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RE: Picking the Tools -- Marrying processing models to data model s
- From: Eric Bohlman <firstname.lastname@example.org>
- To: "Bullard, Claude L (Len)" <email@example.com>, firstname.lastname@example.org,email@example.com
- Date: Wed, 23 May 2001 09:37:35 -0500
5/23/01 8:13:36 AM, "Bullard, Claude L (Len)" <firstname.lastname@example.org> wrote:
>Yet editing a book on object programming last night,
>I read three very serious authors insist on the
>impersonality of design, the removal of individual
>interpretation, and the *fact* that if one learns
>objectThink, one realizes that all other desing forms are
>The need of some to reduce all to one method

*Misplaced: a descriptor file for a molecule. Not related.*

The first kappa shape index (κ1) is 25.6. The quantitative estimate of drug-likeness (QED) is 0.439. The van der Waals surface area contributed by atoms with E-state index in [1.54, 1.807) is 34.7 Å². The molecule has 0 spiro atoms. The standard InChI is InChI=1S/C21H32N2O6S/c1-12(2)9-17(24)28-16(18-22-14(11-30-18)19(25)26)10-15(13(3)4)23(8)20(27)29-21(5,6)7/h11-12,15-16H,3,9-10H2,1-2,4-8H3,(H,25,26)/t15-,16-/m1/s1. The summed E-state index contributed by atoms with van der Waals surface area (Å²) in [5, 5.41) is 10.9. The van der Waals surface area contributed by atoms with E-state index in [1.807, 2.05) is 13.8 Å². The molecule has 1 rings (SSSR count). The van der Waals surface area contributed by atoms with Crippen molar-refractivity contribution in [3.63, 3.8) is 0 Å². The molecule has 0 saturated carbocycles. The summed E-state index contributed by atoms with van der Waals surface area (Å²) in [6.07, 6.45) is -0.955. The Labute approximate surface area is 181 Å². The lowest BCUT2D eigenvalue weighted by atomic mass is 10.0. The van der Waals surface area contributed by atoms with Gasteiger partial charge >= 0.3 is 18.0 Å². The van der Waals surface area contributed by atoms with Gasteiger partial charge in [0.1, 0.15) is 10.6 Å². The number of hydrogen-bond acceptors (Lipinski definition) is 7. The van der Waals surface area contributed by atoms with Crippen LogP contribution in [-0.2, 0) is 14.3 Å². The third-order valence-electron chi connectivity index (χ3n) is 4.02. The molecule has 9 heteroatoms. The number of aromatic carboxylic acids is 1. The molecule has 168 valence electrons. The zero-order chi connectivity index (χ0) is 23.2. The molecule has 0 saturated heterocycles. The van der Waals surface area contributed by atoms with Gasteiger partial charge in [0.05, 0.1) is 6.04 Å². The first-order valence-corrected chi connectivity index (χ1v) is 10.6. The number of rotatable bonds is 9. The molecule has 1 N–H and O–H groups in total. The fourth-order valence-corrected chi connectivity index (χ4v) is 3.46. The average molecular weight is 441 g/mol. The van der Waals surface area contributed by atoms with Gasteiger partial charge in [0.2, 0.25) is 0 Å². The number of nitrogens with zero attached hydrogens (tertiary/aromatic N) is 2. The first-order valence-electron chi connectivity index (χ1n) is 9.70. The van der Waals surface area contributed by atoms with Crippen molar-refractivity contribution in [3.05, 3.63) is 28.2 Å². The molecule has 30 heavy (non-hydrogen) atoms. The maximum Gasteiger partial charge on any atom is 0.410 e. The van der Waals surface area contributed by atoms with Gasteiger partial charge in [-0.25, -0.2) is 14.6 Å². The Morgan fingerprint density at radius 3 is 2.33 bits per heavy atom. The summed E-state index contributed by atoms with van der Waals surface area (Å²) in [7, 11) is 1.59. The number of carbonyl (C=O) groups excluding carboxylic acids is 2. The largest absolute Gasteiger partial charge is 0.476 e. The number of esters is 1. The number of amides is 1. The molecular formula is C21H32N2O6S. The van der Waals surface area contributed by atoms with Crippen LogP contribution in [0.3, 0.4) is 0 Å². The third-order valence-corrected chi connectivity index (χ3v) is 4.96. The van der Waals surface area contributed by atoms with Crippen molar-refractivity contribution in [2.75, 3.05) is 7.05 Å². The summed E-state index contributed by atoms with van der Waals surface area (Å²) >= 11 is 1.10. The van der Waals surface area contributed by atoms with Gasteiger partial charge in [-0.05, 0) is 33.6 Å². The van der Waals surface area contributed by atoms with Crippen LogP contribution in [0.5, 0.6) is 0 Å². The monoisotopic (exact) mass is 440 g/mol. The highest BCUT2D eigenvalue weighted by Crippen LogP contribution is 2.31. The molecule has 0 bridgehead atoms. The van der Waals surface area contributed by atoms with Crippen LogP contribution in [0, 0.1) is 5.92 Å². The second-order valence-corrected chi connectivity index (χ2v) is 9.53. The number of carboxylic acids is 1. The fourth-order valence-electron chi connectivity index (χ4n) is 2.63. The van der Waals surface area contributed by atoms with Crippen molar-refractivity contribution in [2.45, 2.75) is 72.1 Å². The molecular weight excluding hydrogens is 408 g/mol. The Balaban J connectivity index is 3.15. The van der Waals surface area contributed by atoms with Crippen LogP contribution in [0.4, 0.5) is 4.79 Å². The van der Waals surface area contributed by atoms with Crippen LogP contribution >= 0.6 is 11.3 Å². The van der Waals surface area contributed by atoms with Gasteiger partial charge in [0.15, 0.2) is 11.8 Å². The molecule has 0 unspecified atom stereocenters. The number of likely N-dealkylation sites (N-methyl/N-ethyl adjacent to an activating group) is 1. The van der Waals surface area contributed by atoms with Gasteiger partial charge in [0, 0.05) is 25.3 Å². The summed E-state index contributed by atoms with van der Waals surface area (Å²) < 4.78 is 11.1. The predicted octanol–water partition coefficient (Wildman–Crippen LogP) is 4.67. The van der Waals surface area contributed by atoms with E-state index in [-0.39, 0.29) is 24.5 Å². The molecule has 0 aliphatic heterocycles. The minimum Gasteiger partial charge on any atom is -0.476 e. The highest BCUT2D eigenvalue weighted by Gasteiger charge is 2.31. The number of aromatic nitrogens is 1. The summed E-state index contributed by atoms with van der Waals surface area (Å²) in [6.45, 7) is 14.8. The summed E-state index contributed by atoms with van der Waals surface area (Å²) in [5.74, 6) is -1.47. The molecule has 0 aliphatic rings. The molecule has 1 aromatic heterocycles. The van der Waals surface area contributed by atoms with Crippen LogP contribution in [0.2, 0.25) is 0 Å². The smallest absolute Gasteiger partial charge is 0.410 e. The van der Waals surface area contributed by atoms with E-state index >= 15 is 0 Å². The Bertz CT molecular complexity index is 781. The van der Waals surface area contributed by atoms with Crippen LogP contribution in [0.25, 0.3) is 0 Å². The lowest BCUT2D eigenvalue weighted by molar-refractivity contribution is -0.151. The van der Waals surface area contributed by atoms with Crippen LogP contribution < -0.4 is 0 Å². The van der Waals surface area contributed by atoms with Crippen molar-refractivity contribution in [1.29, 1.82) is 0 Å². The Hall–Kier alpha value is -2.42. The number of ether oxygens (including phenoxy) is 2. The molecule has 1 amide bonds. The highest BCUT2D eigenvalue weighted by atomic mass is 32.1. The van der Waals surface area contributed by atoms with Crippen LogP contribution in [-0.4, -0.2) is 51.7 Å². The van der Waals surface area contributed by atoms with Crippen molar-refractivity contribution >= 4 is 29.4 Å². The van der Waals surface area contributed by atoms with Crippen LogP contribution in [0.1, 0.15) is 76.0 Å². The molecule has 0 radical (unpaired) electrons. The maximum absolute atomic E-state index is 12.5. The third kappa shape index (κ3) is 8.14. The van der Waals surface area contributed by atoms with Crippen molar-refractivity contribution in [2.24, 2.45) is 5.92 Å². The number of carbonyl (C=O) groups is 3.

>is not mystifying. It is rather blue.
Er, I think it's rather "gold," as in the classic "golden hammer" antipattern.
It's just a natural human tendency to want to have a few, or even a single, mental model(s) that
encompass as much of reality as possible. The problem is that when this tendency is carried to
extremes, you wind up either with mental models that are as complicated as the reality itself and
therefore aren't very useful, or with a set of cognitive distortions that attempt to shoehorn reality
into a model that doesn't apply (not being able to see the parts of the territory that don't
correspond to the map, or looking at the territory and seeing features that are really artifacts of
the map--I'm reminded of the creationist who, on national TV, expounded a "theory" that involved
large masses of ice being dragged southwards by gravity).